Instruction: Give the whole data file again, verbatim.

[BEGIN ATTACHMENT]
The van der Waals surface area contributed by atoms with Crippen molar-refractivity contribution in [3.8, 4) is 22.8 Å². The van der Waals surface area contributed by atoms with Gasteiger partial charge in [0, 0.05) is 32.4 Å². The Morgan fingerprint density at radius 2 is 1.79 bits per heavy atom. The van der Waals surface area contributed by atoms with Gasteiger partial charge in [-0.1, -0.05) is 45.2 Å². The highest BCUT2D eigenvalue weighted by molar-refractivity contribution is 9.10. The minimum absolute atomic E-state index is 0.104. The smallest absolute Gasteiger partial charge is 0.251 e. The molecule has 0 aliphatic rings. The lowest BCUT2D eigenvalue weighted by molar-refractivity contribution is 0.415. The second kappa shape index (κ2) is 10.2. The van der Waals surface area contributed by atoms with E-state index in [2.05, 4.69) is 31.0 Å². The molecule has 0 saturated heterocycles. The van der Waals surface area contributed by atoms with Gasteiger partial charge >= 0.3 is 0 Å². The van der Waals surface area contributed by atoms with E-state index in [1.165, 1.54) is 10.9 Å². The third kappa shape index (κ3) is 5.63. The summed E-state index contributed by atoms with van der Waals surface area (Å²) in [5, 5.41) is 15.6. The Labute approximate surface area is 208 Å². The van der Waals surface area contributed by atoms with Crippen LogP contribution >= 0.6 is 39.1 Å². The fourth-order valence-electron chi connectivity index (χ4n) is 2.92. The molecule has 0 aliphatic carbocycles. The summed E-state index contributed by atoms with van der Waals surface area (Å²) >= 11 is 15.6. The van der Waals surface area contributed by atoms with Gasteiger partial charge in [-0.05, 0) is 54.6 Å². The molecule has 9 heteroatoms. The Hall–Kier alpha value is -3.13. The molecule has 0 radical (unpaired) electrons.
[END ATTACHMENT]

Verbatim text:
The van der Waals surface area contributed by atoms with Crippen molar-refractivity contribution in [3.8, 4) is 22.8 Å². The van der Waals surface area contributed by atoms with Gasteiger partial charge in [0, 0.05) is 32.4 Å². The Morgan fingerprint density at radius 2 is 1.79 bits per heavy atom. The van der Waals surface area contributed by atoms with Gasteiger partial charge in [-0.1, -0.05) is 45.2 Å². The highest BCUT2D eigenvalue weighted by molar-refractivity contribution is 9.10. The minimum absolute atomic E-state index is 0.104. The smallest absolute Gasteiger partial charge is 0.251 e. The molecule has 0 aliphatic rings. The lowest BCUT2D eigenvalue weighted by molar-refractivity contribution is 0.415. The second kappa shape index (κ2) is 10.2. The van der Waals surface area contributed by atoms with E-state index in [2.05, 4.69) is 31.0 Å². The molecule has 0 saturated heterocycles. The van der Waals surface area contributed by atoms with Gasteiger partial charge >= 0.3 is 0 Å². The van der Waals surface area contributed by atoms with E-state index in [1.165, 1.54) is 10.9 Å². The third kappa shape index (κ3) is 5.63. The summed E-state index contributed by atoms with van der Waals surface area (Å²) in [5, 5.41) is 15.6. The Labute approximate surface area is 208 Å². The van der Waals surface area contributed by atoms with Crippen LogP contribution >= 0.6 is 39.1 Å². The fourth-order valence-electron chi connectivity index (χ4n) is 2.92. The molecule has 0 aliphatic carbocycles. The summed E-state index contributed by atoms with van der Waals surface area (Å²) >= 11 is 15.6. The van der Waals surface area contributed by atoms with Gasteiger partial charge in [-0.05, 0) is 54.6 Å². The molecule has 9 heteroatoms. The Hall–Kier alpha value is -3.13. The molecule has 0 radical (unpaired) electrons.